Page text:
Some of you may remember Jonathon Misurda’s X50Mix software, which was developed to tweak the sound settings for the Dell Axim x50v, which plays mp3s among other things.  The thread is further discussed here.  According to co-creater Emulaner, “I was digging around in the registry the other day looking for something unrelated and found some settings for the hardware EQ on the sound chip (HKCU\ControlPanel\AudioAdvContrl). Changing the settings and doing a soft reset changes the sound…”  This thread went on to have 392 posts, so I suppose sound quality can be affected by the player.  In fact, the vast majority of posts say things like this about the software tweak, (Posted by Warone) “I am astonished by how wonderful this makes my MP3 player sound.”

 

Red Wine Audio’s iMod

iMod_Badge

Many audiophiles are so particular that they are willing to pay big money to upgrade the sound of their players.  A company called Red Wine Audio has a modification for certain iPods, called the iMod, that supposedly improves the sound greatly.  They claim,

“Even if you use the very best iPod cable with your stock iPod, you are still not avoiding the serious degradation of sound quality that occurs after the internal DAC (digital audio circuitry). This degradation from the cumulative effects of the following stock components that are directly in the line-out signal path and that were NOT optimized for audiophile use:

  • The low quality stock SMT coupling caps after the internal Wolfson (before the stock opamp)

  • Opamp output stage

  • The low quality stock SMT coupling caps after the opamp output stage

  • The minuscule circuit board traces that carries the analog line-out signal

  • SMD resistors and inductors directly in the signal path

  • The signal path inside the stock iPod dock, which contains: the dock connector plug, a very cheap ribbon cable, more minuscule pcb traces, SMD resistors, and finally the line out jack. “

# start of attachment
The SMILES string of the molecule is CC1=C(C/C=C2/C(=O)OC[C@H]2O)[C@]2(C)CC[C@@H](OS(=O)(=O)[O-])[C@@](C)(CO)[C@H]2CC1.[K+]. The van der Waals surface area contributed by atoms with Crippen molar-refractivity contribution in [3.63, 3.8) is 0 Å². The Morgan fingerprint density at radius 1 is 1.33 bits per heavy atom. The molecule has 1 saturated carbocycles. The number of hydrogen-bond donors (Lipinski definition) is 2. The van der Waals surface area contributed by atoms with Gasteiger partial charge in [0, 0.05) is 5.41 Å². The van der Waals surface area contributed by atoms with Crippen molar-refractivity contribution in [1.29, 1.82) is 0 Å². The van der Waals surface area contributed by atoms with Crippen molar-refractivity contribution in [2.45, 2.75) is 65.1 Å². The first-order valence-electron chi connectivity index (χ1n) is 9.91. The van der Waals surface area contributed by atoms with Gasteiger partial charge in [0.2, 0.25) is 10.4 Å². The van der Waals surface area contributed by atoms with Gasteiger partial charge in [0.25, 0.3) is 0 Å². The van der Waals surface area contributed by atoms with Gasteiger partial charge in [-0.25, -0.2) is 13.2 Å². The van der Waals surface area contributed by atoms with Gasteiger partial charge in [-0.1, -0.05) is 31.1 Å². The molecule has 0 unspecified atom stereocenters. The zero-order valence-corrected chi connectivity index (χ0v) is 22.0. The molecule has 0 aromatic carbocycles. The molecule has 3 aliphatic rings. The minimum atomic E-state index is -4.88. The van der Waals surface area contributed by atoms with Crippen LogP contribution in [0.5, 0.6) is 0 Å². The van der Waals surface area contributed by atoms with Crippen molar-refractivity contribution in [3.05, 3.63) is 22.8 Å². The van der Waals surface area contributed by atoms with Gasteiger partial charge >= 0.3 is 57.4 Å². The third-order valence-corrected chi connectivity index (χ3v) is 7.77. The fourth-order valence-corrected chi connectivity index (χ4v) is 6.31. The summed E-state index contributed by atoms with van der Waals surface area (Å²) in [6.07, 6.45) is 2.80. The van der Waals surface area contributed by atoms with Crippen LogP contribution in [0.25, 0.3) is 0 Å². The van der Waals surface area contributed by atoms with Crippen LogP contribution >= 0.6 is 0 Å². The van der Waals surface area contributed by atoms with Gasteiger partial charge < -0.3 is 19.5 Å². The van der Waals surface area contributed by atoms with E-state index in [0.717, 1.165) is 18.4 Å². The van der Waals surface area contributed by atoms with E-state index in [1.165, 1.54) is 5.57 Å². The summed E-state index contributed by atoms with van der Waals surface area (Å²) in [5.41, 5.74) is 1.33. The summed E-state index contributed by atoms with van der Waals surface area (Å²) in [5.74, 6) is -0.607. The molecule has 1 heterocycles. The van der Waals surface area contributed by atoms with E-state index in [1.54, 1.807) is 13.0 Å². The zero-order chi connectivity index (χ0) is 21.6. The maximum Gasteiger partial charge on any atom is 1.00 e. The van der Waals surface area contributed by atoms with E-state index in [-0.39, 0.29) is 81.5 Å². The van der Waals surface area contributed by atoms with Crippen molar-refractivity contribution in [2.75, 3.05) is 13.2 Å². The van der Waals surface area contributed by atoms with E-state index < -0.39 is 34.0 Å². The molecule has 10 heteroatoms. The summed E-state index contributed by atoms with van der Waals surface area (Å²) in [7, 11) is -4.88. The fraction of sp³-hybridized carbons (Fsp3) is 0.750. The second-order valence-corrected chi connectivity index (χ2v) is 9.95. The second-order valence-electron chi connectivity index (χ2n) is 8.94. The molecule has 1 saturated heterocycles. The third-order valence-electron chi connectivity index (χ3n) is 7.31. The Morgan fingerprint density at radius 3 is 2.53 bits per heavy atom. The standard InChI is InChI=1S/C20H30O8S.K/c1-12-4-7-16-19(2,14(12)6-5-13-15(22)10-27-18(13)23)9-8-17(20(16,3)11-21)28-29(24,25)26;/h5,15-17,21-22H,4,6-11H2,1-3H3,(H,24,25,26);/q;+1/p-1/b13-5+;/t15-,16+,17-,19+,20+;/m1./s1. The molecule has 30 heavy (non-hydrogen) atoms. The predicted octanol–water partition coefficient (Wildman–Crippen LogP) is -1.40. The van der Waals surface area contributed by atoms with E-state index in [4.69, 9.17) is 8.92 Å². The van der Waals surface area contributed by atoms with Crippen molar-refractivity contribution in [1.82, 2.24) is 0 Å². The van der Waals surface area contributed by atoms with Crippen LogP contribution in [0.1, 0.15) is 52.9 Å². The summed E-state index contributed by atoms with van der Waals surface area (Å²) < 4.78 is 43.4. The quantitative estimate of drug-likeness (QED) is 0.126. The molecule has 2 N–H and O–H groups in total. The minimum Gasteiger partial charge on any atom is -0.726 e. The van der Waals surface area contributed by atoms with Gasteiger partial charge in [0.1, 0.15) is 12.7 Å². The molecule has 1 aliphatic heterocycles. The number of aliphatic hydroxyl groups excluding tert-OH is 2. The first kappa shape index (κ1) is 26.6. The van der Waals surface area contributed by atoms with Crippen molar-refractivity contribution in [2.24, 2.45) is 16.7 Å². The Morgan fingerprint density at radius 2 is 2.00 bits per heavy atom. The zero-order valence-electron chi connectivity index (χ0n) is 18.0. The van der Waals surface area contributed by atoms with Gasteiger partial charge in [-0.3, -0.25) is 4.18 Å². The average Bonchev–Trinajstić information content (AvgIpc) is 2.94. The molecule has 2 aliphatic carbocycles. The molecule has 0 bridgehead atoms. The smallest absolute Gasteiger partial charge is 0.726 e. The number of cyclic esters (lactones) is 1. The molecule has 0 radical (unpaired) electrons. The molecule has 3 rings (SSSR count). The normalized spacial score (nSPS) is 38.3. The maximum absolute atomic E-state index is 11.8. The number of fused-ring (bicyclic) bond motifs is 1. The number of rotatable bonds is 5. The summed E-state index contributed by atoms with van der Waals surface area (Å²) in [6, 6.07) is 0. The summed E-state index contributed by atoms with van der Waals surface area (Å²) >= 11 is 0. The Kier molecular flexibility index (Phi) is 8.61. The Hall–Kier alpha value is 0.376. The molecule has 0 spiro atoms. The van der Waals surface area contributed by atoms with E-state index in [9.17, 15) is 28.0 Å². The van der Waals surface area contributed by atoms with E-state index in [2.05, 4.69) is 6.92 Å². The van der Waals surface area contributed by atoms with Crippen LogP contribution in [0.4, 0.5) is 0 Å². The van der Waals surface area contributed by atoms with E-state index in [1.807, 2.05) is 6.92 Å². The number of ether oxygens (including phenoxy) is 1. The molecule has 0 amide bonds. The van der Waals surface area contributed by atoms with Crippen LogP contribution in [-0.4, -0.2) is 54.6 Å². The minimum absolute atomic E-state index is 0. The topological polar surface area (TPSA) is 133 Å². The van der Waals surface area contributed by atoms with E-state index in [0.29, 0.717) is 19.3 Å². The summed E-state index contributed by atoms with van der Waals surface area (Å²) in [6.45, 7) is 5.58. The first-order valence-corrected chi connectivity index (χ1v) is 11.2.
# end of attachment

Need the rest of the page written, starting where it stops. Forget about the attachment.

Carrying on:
This iMod costs $265 with shipping, yet is a very popular option for iPod owners on the Head-Fi site.  As good as the stock circuitry may be, one can make improvements to it.  Not all sound circuits are the same. 

 

CNET’s Guide to mp3 Player Audio Quality

A little while back CNET tried to determine the best sounding mp3 player.  They measured sound both objectively with an audio sound analyzer, and they did subjective blind listening tests.  They measured signal to noise ratio (measures background hiss), distortion (how smooth is the sound of your player?), and frequency response (how well does a player faithfully reproduce a range of musical tones?).  According to the late James Kim, “Determining the best-sounding player is a tricky task since many of the top devices utilize the same sound chips. In fact, unless you have the golden ears of an audiophile, it’s difficult to notice the difference between devices.”  The sound chips indeed make a difference.  That is why high quality players utilize them.  This is similar to using quality components in a computer.  If you spend more money on a better mother board, higher quality memory and better processors you will obviously get a better system.  CNET tested higher end mp3 players.

James Kim concluded, “Audio quality starts with the player’s audio processor (DSP) and the audio file. Apple’s iPod Nano famously use a PortalPlayer chip, the Shuffle and the Samsung utilize a Sigmatel chip, and Cowon’s iAudio U3 and SanDisk’s c100 series use processors from Telechips.”

Sound Quality v. Sound Signature

There is a difference between the two terms.  Sound Quality measures how faithfully a recording is reproduced in an mp3 player.  Sound Signature refers to the tendencies of a particular player to produce various levels of the sound spectrum.  It is the players’ fingerprint.  So Sound Quality measures signal to noise ratio, distortion and frequency response while the Sound Signature is the player’s way of interpreting and putting it’s own unique spin on the sound you hear.

AnythingButiPod